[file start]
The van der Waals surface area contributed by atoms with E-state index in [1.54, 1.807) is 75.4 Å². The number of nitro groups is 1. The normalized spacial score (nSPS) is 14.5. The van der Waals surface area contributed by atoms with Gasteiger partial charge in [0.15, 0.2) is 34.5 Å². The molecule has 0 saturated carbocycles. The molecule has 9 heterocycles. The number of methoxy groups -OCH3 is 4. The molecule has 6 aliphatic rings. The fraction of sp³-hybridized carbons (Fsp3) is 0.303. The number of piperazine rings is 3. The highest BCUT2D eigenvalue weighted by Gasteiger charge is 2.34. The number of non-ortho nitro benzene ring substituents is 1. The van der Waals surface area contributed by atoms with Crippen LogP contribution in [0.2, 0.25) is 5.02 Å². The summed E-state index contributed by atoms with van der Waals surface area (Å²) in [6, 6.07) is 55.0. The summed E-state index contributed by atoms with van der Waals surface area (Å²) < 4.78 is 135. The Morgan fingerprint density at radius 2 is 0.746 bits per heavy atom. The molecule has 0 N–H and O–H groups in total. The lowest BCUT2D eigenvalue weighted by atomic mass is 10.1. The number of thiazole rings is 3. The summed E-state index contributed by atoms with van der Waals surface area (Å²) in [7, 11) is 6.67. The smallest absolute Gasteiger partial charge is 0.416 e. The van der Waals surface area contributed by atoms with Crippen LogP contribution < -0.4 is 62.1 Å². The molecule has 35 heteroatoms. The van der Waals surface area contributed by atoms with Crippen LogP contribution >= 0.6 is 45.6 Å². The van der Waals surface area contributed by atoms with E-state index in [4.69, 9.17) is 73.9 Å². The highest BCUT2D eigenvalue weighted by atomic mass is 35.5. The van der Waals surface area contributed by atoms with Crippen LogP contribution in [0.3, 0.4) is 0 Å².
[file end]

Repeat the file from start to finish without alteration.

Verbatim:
The van der Waals surface area contributed by atoms with E-state index in [1.54, 1.807) is 75.4 Å². The number of nitro groups is 1. The normalized spacial score (nSPS) is 14.5. The van der Waals surface area contributed by atoms with Gasteiger partial charge in [0.15, 0.2) is 34.5 Å². The molecule has 0 saturated carbocycles. The molecule has 9 heterocycles. The number of methoxy groups -OCH3 is 4. The molecule has 6 aliphatic rings. The fraction of sp³-hybridized carbons (Fsp3) is 0.303. The number of piperazine rings is 3. The highest BCUT2D eigenvalue weighted by Gasteiger charge is 2.34. The number of non-ortho nitro benzene ring substituents is 1. The van der Waals surface area contributed by atoms with Crippen LogP contribution in [0.2, 0.25) is 5.02 Å². The summed E-state index contributed by atoms with van der Waals surface area (Å²) in [6, 6.07) is 55.0. The summed E-state index contributed by atoms with van der Waals surface area (Å²) < 4.78 is 135. The Morgan fingerprint density at radius 2 is 0.746 bits per heavy atom. The molecule has 0 N–H and O–H groups in total. The lowest BCUT2D eigenvalue weighted by atomic mass is 10.1. The number of thiazole rings is 3. The summed E-state index contributed by atoms with van der Waals surface area (Å²) in [7, 11) is 6.67. The smallest absolute Gasteiger partial charge is 0.416 e. The van der Waals surface area contributed by atoms with Crippen LogP contribution < -0.4 is 62.1 Å². The molecule has 35 heteroatoms. The van der Waals surface area contributed by atoms with Crippen LogP contribution >= 0.6 is 45.6 Å². The van der Waals surface area contributed by atoms with E-state index in [4.69, 9.17) is 73.9 Å². The highest BCUT2D eigenvalue weighted by atomic mass is 35.5. The van der Waals surface area contributed by atoms with Crippen LogP contribution in [0.3, 0.4) is 0 Å².